Currently one of my children wants to be a contortionist, the eldest a computer game-coder and the youngest, at seven, has no idea.
It is hard enough to make those life-changing decisions as a teenager – choices which can shape the rest of our working lives.
As an eighteen year old, I chose to study maths (because I liked it) at university before falling into computer programming for several years. Then, at thirty-two, I retrained into my current career of teaching, firstly in primary school and now teaching maths to adults at a college in South East London.
Many of my students are also on their own route to a new career, however, from my experience, adult education is about so much more than just people changing their minds.
It’s about those people who fell into the wrong crowd, took the wrong path or, with the ignorance of youth, thought qualifications weren’t important.
It’s about those who suffered bullying or mental ill-health which caused them to miss out on their education.
Or those students who have dyslexia or dyscalculia (perhaps formerly undiagnosed) so struggled in school and have low confidence.
Not forgetting those who grew up in another country, moved here and want to work but need British qualifications.
Fundamentally, it is about all these people and many more, with a uniting factor of wanting to improve the lives of themselves and their families.
Studying as an adult comes with its own set of challenges. I am in awe of those students who come to class the morning after working a night shift because they appreciate the value and importance of the course they are studying. Or those who are still at college at 9:15pm on a Thursday evening after putting in a full day’s work. More often than not, adult learners have to balance family, work and still find time to study.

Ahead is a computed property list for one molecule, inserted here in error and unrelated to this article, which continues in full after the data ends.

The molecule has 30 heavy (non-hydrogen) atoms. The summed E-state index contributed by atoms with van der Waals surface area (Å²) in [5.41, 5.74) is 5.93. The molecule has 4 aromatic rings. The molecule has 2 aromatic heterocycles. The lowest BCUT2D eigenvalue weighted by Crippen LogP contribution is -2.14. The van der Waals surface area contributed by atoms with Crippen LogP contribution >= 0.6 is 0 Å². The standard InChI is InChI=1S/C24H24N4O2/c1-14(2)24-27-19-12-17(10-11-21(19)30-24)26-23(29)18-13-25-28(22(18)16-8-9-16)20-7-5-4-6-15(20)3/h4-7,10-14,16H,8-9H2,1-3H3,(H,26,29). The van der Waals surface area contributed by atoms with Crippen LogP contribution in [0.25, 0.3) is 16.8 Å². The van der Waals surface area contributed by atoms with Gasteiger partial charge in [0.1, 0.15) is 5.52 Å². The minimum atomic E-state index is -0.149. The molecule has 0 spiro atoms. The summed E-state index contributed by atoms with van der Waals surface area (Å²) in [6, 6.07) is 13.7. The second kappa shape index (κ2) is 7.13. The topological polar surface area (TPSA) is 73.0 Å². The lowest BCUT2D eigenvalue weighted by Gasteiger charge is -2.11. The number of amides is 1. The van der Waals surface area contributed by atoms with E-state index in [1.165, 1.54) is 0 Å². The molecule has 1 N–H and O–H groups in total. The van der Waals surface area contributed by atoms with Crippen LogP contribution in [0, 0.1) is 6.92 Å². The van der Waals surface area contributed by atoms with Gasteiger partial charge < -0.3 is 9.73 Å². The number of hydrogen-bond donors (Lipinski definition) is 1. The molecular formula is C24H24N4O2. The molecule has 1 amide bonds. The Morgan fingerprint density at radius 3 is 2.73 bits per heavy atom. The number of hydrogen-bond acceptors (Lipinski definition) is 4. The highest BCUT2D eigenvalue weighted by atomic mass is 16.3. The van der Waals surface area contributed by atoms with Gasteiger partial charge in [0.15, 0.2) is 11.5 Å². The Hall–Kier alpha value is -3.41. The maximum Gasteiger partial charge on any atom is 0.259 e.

For many, this second learning journey is life-changing. It can lead to a university course, open doors to a better job, develop skills needed to help their children and boost confidence and well-being.
Yet despite this, we see the number of adult learners is actually decreasing. According to the recent inquiry by the Education select committee (https://publications.parliament.uk/pa/cm5801/cmselect/cmeduc/278/27802.htm), participation is down by 10 percent since 2010— that’s nearly four million fewer adult learners.
So why this decline?
Is it lack of awareness of what adult education really is and how it can help? It’s not just flower-arranging and pottery classes.
Is it a fear of not being able to do it? Maths anxiety is absolutely a thing.
Is it the cost?
I’d argue it’s a combination of all these things.
At present, the government provides funding for maths courses up to Level 2 (GCSE). The welcome introduction of the National Skills Fund next year will mean that, in addition, some Level 3 courses will be funded for adults from next April. I was delighted to see maths and statistics included in this list as this is a very positive step in the right direction.
But this funding is only available to adults who haven’t already achieved a level 3 qualification in any subject. This is likely to be restrictive for those losing jobs due to the pandemic who need new skills to change career. Adult education will be more important than ever in the current economic climate.
As a maths teacher I deliver maths at a range of levels: Functional Skills, GCSE and more recently Core Maths – a brilliant, relatively new Level 3 course which covers financial maths, statistics, spreadsheets and critical analysis. All skills, which in the current climate, would only help improve job prospects and meet the needs of the economy.
So what do I want to be when I grow up?
I want to be doing what I am right now. Helping people get the skills and confidence they need to get into fulfilling and productive careers.
But I also want play my part in ensuring adult education has a more positive, prominent image and is offered widely without barriers or restrictions. Education should be available at all stages of life not just for a narrow window.